Kyle Smith turns his attention to the federal government’s growing arsenal in the latest edition of National Review‘s “Happy Warrior.”

It’s been a couple of years since most of us learned that more than 70 federal agencies have habitually armed themselves, including the EPA, the Department of Education, the Federal Reserve Board, the National Oceanic and Atmospheric Administration, the IRS, and (at least until 2009) the Library of Congress. You may think of the regulatory octopus as a gentle blob of bureaucratic corpulence that blocks out the sun, but octopi don’t order 174,000 rounds of hollow-point bullets each year the way the Social Security Administration does. Every bureaucrat is, ultimately, backed by lethal force. All that firepower creates an itchy federal trigger finger.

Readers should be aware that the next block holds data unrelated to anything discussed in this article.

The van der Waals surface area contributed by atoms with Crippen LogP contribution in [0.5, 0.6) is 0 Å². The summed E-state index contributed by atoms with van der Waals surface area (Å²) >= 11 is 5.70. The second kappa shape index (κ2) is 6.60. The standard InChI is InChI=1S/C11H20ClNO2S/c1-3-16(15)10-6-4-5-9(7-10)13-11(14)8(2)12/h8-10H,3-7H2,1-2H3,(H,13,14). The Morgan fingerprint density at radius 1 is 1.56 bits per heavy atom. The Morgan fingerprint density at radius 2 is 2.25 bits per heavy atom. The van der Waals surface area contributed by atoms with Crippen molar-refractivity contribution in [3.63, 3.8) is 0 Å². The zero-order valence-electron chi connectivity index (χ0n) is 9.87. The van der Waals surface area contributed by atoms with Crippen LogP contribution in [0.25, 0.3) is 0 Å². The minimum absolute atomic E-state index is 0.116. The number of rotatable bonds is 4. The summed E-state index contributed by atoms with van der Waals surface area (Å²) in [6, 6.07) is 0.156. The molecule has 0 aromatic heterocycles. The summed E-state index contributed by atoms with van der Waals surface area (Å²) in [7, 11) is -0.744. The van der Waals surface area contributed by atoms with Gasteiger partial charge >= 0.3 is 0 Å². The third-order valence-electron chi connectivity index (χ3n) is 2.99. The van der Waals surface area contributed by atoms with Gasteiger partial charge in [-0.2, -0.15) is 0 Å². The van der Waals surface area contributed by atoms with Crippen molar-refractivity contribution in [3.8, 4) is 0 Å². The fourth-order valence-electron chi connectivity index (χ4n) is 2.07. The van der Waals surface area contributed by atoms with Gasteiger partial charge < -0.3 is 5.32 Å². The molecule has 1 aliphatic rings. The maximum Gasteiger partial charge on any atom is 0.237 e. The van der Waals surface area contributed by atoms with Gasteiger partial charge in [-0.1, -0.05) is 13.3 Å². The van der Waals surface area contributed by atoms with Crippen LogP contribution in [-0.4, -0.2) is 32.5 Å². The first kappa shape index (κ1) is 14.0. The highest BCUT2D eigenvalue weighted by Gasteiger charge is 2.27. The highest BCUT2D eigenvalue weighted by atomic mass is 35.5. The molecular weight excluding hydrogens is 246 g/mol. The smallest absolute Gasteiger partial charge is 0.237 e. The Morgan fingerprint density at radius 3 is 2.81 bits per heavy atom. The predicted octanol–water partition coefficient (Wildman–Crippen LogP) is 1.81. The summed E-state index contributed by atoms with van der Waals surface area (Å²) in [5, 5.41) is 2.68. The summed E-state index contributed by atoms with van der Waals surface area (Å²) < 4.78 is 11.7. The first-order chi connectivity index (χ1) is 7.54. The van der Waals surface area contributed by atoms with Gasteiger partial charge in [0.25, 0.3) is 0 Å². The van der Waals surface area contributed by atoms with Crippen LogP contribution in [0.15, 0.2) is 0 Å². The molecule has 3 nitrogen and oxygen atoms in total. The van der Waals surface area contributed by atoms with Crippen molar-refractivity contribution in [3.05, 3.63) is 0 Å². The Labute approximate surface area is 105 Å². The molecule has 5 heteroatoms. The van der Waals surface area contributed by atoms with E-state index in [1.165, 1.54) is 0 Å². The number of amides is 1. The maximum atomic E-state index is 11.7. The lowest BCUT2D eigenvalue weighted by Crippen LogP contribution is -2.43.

Down in Venezuela they have a nice word for the armed pro-government mobs that render political disputation in Latin America so high-caliber: They’ve “colectivos.” Reuters helpfully explains that these roving armed bands “view themselves as the defenders of revolutionary socialism but are denounced by opponents as thugs.” For those searching for a catchall term for American Rambocrats, check and check.

Unlike their colectivos, though, ours are official government agencies.